CALIFORNIA | LOCAL
September 25, 2002 |
A former Ventura gang member who was ordered released from jail after prosecutors decided not to retry him a third time on murder charges remained behind bars Tuesday on suspicion of being in the country illegally. Mexico-born Ramiro Salgado, 23, will be picked up by federal Immigration and Naturalization Service agents this morning, authorities said, and transferred to a holding facility in Camarillo.
September 21, 2002 |
The Immigration and Naturalization Service settled a lawsuit Friday that alleged its Miami offices fostered anti-Cuban and anti-Latino sentiments and retaliated against an agent who aired bias accusations after the armed raid to seize Elian Gonzalez. The federal whistle-blower lawsuit, brought by INS agent Ricardo Ramirez against the Justice Department, had been scheduled to go to trial on Monday. Ramirez claimed he faced retaliation after going public with allegations of bias at the INS.
CALIFORNIA | LOCAL
August 27, 2002 |
About 25,000 immigrants waiting for their residency applications to be processed by immigration officials can work and go to school in the United States under a preliminary settlement reached Monday in federal court in Santa Ana. The agreement is expected to end a 2-year-old class-action lawsuit filed by relatives of immigrants granted legal immigrant status under a 1986 amnesty program. The agreement would allow spouses and children of amnesty recipients to become U.S.
August 17, 2002 |
James Ziglar, the embattled chief of the Immigration and Naturalization Service, said Friday that he would leave his job by the end of the year, ending a short tenure at what is widely considered one of the government's worst run agencies. The INS has long been seen as inadequate in its job as enforcer of the nation's immigration laws. Ziglar, a financial services lawyer and boyhood friend of Senate Minority Leader Trent Lott (R-Miss.
August 13, 2002 |
The Immigration and Naturalization Service announced Monday that it had broken up a multimillion-dollar smuggling ring that took advantage of the desperation of parents living illegally in the United States to have their children join them. Hundreds of children from Honduras, Guatemala and El Salvador were smuggled through Mexico, into Los Angeles, and then throughout the United States, the INS said.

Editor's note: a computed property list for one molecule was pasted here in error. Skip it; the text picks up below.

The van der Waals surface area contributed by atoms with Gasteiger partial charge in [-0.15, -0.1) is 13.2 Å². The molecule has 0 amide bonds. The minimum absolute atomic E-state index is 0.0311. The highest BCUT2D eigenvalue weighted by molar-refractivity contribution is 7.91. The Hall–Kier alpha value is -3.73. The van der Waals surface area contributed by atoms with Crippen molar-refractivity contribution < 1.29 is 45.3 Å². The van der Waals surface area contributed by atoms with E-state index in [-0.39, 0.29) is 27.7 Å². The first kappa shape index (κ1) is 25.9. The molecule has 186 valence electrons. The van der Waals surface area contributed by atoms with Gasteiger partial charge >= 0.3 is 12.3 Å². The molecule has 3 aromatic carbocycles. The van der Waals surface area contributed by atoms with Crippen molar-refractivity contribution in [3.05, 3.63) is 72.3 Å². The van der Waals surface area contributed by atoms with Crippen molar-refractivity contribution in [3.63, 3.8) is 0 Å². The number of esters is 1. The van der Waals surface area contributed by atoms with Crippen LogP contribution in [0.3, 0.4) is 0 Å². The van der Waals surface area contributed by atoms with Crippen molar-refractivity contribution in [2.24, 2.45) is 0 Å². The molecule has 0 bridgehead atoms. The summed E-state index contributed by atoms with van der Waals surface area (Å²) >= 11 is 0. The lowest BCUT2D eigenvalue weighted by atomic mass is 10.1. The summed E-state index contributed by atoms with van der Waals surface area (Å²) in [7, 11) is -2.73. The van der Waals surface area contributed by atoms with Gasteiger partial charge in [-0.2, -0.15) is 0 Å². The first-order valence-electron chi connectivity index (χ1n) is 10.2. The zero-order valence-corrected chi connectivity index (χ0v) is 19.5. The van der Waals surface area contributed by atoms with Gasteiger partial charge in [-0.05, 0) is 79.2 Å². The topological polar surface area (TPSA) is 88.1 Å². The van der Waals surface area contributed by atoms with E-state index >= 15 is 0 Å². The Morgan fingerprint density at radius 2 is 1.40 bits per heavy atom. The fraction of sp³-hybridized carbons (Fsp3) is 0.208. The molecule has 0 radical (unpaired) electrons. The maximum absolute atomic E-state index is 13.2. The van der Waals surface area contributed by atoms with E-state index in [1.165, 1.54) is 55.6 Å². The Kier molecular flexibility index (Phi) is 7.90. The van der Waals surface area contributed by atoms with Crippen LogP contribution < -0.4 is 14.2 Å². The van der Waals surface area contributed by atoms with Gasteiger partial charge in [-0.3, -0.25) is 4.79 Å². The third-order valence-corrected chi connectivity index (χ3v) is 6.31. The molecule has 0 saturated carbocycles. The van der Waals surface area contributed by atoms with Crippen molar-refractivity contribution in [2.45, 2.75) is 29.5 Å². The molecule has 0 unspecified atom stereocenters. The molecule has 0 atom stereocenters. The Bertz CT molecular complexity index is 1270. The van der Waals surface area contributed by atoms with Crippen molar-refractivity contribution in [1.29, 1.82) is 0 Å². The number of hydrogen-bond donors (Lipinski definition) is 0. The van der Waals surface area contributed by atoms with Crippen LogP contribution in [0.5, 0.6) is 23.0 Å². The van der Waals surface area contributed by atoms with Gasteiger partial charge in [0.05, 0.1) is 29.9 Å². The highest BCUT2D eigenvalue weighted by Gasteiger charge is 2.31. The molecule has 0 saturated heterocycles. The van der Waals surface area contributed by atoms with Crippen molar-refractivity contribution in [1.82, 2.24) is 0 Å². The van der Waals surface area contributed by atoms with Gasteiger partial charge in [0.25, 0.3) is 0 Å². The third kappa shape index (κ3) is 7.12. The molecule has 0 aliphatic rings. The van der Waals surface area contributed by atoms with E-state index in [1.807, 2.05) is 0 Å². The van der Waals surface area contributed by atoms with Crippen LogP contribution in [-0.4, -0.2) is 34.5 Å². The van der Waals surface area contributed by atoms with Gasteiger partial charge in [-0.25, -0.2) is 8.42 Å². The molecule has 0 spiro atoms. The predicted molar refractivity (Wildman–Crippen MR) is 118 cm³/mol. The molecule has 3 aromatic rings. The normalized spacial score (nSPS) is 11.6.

August 5, 2002 |
The Immigration and Naturalization Service, whose mission of safeguarding U.S. borders became a household concern after Sept. 11, has been shaken by an unprecedented exodus of Border Patrol agents and immigration inspectors this year. Lured by a combination of better pay and more satisfying jobs, about 2,000 Border Patrol officers and immigration inspectors--the men and women whose tasks include catching terrorists and other criminals--have left the INS since Oct. 1.
July 24, 2002 |
A Justice Department decision to enforce--with fines or deportation possible--a long-neglected law requiring noncitizens to report address changes has enraged some immigrant advocates in Southern California, where more than 1 million residents will be affected by the new policy. Civil liberties and immigrant rights workers said otherwise-law-abiding residents could be severely punished, either mistakenly or for minor, inadvertent offenses. "It's outrageous.
CALIFORNIA | LOCAL
July 23, 2002 |
A 22-year employee of the Immigration and Naturalization Service pleaded guilty Monday to charges of accepting a bribe and selling stolen immigration documents. Maria Chica, 52, of Los Angeles admitted stealing 22 permanent resident cards, which she sold for $2,000 to a person who turned out to be a government informant. She also acknowledged selling an INS work permit to the informant for $1,500. Assistant U.S. Atty.
July 19, 2002 |
Top House Republicans endorsed much of President Bush's government reorganization plan Thursday, but they rejected his proposal to move the troubled federal immigration service intact to a new domestic security department. Under legislation drafted by House Majority Leader Dick Armey (R-Texas), the responsibilities of the Immigration and Naturalization Service, now part of the Justice Department, would be divided.
July 7, 2002
"INS Covers More Ground Than Homeland Security" (Commentary, July 1) argues that placing the Immigration and Naturalization Service under a new Department of Homeland Security would "deflect the agency from its core missions." The problem, however, is that no one can really define what the INS' core mission is, which is the primary reason the agency has been a bureaucratic basket case for decades. Ironically, placing it under Homeland Security would give the INS the very thing it has lacked for a long time: a definable national-interest mission.